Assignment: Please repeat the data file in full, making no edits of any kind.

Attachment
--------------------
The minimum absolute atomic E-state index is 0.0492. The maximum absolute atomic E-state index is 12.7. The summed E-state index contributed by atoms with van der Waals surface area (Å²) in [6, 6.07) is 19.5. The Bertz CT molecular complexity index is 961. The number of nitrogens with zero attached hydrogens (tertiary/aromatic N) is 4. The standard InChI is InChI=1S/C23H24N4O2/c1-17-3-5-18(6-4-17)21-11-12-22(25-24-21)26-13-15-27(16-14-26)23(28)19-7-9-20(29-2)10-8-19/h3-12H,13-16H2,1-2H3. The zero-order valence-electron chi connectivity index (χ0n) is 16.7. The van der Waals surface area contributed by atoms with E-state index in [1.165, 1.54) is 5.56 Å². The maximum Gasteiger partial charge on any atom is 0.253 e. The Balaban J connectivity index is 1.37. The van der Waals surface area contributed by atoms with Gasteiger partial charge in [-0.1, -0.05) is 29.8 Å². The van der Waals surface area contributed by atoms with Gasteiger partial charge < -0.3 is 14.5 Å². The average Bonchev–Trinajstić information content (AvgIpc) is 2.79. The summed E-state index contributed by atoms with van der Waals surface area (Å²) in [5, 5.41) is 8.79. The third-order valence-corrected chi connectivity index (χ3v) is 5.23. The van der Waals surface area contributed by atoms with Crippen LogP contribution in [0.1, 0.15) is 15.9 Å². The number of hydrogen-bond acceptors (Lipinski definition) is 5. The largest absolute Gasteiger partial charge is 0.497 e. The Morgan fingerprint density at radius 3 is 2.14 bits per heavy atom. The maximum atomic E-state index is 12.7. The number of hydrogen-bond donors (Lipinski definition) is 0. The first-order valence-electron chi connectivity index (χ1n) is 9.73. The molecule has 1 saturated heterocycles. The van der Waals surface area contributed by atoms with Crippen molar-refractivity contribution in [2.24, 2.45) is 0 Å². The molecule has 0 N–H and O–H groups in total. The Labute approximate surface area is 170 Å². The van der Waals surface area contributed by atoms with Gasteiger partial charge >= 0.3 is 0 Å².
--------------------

The minimum absolute atomic E-state index is 0.0492. The maximum absolute atomic E-state index is 12.7. The summed E-state index contributed by atoms with van der Waals surface area (Å²) in [6, 6.07) is 19.5. The Bertz CT molecular complexity index is 961. The number of nitrogens with zero attached hydrogens (tertiary/aromatic N) is 4. The standard InChI is InChI=1S/C23H24N4O2/c1-17-3-5-18(6-4-17)21-11-12-22(25-24-21)26-13-15-27(16-14-26)23(28)19-7-9-20(29-2)10-8-19/h3-12H,13-16H2,1-2H3. The zero-order valence-electron chi connectivity index (χ0n) is 16.7. The van der Waals surface area contributed by atoms with E-state index in [1.165, 1.54) is 5.56 Å². The maximum Gasteiger partial charge on any atom is 0.253 e. The Balaban J connectivity index is 1.37. The van der Waals surface area contributed by atoms with Gasteiger partial charge in [-0.1, -0.05) is 29.8 Å². The van der Waals surface area contributed by atoms with Gasteiger partial charge < -0.3 is 14.5 Å². The average Bonchev–Trinajstić information content (AvgIpc) is 2.79. The summed E-state index contributed by atoms with van der Waals surface area (Å²) in [5, 5.41) is 8.79. The third-order valence-corrected chi connectivity index (χ3v) is 5.23. The van der Waals surface area contributed by atoms with Crippen LogP contribution in [0.1, 0.15) is 15.9 Å². The number of hydrogen-bond acceptors (Lipinski definition) is 5. The largest absolute Gasteiger partial charge is 0.497 e. The Morgan fingerprint density at radius 3 is 2.14 bits per heavy atom. The maximum atomic E-state index is 12.7. The number of hydrogen-bond donors (Lipinski definition) is 0. The first-order valence-electron chi connectivity index (χ1n) is 9.73. The molecule has 1 saturated heterocycles. The van der Waals surface area contributed by atoms with Crippen molar-refractivity contribution in [2.24, 2.45) is 0 Å². The molecule has 0 N–H and O–H groups in total. The Labute approximate surface area is 170 Å². The van der Waals surface area contributed by atoms with Gasteiger partial charge >= 0.3 is 0 Å².